The drought of 2012 has pushed agricultural commodity prices to new highs. In spite if these price increases, demand has remained strong, putting pressure on inventories. Now the focus will be on the harvest progress in South America, as the planting season approaches. With prices remaining at lofty levels, Brazil, Argentina, and others are preparing to plant record harvests, which should ease the supply disruption in late spring of next year. Until then prices will stay elevated and could spike further, particularly if the weather does not cooperate. In fact according to Goldman, prices are going to rise on tight supplies alone, but the path will clearly depend on the weather.
GS: - The current spike has come in response to the summer drought in the US Midwest, which was one of the worst in the past century. In addition, a wide set of agricultural commodity producing countries have experienced adverse weather conditions (such as Brazil and Argentina in the past winter, and Russia, Ukraine, Kazakhstan and India). Damien Courvalin from our Commodities Strategy Team points out that these disruptions have caused substantial losses in global food supply.
Despite the resulting 40% spike in the S&P GSCI® Agricultural Index between mid-June and mid-July, demand for agricultural commodities has remained robust. The net result has been a decline in inventories, with the USDA’s September 1 stocks of corn and wheat well below expectations...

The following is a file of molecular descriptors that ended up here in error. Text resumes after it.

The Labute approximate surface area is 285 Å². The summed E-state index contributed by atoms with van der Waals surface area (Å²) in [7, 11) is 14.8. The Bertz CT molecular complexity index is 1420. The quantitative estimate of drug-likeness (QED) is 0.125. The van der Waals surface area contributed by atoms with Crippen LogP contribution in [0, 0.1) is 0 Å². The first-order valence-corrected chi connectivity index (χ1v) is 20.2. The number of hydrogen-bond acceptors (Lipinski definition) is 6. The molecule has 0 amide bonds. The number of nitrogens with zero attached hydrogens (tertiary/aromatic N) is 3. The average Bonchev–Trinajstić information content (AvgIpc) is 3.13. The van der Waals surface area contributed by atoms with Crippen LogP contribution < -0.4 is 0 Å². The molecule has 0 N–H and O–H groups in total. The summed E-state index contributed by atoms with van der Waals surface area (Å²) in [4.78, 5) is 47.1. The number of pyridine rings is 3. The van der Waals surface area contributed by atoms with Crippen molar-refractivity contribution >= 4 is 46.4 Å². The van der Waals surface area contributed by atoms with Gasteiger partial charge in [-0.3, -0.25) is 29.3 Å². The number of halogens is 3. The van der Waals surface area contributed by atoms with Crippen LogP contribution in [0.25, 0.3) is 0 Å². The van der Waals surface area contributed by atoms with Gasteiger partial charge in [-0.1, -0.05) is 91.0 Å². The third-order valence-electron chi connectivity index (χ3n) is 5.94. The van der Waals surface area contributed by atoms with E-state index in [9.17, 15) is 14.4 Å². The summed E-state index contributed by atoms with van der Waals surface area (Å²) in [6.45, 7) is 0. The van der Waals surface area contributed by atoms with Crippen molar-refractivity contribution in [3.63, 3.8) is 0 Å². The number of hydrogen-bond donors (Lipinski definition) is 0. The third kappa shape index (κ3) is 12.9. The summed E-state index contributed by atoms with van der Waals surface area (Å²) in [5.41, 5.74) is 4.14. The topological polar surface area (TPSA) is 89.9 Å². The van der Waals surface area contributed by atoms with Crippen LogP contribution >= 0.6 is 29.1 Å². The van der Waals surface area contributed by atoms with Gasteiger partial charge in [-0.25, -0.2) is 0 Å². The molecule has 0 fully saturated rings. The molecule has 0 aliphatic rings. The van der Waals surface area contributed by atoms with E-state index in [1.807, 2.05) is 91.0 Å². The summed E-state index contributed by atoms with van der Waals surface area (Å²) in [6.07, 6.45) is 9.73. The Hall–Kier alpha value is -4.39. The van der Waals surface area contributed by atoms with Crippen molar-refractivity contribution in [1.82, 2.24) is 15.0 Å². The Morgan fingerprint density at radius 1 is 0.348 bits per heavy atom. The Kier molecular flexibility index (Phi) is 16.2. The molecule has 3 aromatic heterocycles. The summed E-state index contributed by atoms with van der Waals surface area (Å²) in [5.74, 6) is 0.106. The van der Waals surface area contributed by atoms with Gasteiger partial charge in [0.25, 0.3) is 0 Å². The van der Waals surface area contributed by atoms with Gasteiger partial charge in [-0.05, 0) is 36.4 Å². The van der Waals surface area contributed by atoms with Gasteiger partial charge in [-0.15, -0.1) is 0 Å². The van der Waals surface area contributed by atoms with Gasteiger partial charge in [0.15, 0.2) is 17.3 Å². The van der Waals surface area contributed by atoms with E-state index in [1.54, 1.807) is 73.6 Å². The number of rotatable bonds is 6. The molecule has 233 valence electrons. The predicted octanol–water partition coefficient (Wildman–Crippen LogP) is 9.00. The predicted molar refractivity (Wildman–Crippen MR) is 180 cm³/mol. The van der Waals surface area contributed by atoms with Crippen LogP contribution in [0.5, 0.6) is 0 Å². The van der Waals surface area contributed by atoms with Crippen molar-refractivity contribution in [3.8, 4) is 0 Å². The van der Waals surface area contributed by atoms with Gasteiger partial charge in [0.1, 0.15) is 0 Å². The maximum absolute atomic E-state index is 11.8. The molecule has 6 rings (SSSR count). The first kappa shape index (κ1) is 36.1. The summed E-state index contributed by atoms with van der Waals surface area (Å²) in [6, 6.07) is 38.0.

Our Commodities Strategy team expect demand to remain resilient and supply to remain binding, leading soybean and corn prices to new highs in the coming months. Higher prices will eventually be followed by a supply response, and if weather returns to normal, we should expect a large crop in South America (harvested next spring) and in the US (harvested next autumn). In the interim, prices are likely to remain high.
However, there is a clear weather dependency to this assessment; further weather adversity is likely to pose further upside risks to food prices.
This projection suggests that we may not have seen the highs for the year in agricultural commodities. Prices could rise further before the South American crops bring much needed relief.